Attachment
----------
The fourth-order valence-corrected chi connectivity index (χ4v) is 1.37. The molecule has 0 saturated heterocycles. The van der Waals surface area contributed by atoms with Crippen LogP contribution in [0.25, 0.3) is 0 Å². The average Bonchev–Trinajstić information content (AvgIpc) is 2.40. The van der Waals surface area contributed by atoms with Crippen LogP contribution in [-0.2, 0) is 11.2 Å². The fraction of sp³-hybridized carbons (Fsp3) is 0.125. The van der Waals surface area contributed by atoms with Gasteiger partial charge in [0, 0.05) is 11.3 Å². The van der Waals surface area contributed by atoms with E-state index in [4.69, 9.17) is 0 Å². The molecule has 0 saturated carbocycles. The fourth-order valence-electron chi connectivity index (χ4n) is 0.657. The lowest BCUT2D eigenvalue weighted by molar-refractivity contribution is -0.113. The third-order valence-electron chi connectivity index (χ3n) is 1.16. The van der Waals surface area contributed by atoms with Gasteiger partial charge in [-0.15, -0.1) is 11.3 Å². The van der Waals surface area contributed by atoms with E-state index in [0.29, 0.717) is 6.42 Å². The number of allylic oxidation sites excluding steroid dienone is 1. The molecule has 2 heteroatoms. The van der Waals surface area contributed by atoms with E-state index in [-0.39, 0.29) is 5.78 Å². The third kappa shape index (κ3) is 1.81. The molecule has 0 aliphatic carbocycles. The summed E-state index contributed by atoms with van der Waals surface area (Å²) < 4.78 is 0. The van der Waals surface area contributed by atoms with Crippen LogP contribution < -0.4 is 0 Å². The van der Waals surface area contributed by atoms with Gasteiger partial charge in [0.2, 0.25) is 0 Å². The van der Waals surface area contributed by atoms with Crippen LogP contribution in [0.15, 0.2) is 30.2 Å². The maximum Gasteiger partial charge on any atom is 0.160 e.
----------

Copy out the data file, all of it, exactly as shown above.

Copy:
The fourth-order valence-corrected chi connectivity index (χ4v) is 1.37. The molecule has 0 saturated heterocycles. The van der Waals surface area contributed by atoms with Crippen LogP contribution in [0.25, 0.3) is 0 Å². The average Bonchev–Trinajstić information content (AvgIpc) is 2.40. The van der Waals surface area contributed by atoms with Crippen LogP contribution in [-0.2, 0) is 11.2 Å². The fraction of sp³-hybridized carbons (Fsp3) is 0.125. The van der Waals surface area contributed by atoms with Gasteiger partial charge in [0, 0.05) is 11.3 Å². The van der Waals surface area contributed by atoms with E-state index in [4.69, 9.17) is 0 Å². The molecule has 0 saturated carbocycles. The fourth-order valence-electron chi connectivity index (χ4n) is 0.657. The lowest BCUT2D eigenvalue weighted by molar-refractivity contribution is -0.113. The third-order valence-electron chi connectivity index (χ3n) is 1.16. The van der Waals surface area contributed by atoms with Gasteiger partial charge in [-0.15, -0.1) is 11.3 Å². The van der Waals surface area contributed by atoms with E-state index in [0.29, 0.717) is 6.42 Å². The number of allylic oxidation sites excluding steroid dienone is 1. The molecule has 2 heteroatoms. The van der Waals surface area contributed by atoms with E-state index in [-0.39, 0.29) is 5.78 Å². The third kappa shape index (κ3) is 1.81. The molecule has 0 aliphatic carbocycles. The summed E-state index contributed by atoms with van der Waals surface area (Å²) < 4.78 is 0. The van der Waals surface area contributed by atoms with Crippen LogP contribution < -0.4 is 0 Å². The van der Waals surface area contributed by atoms with Gasteiger partial charge in [0.2, 0.25) is 0 Å². The van der Waals surface area contributed by atoms with Crippen LogP contribution in [0.15, 0.2) is 30.2 Å². The maximum Gasteiger partial charge on any atom is 0.160 e.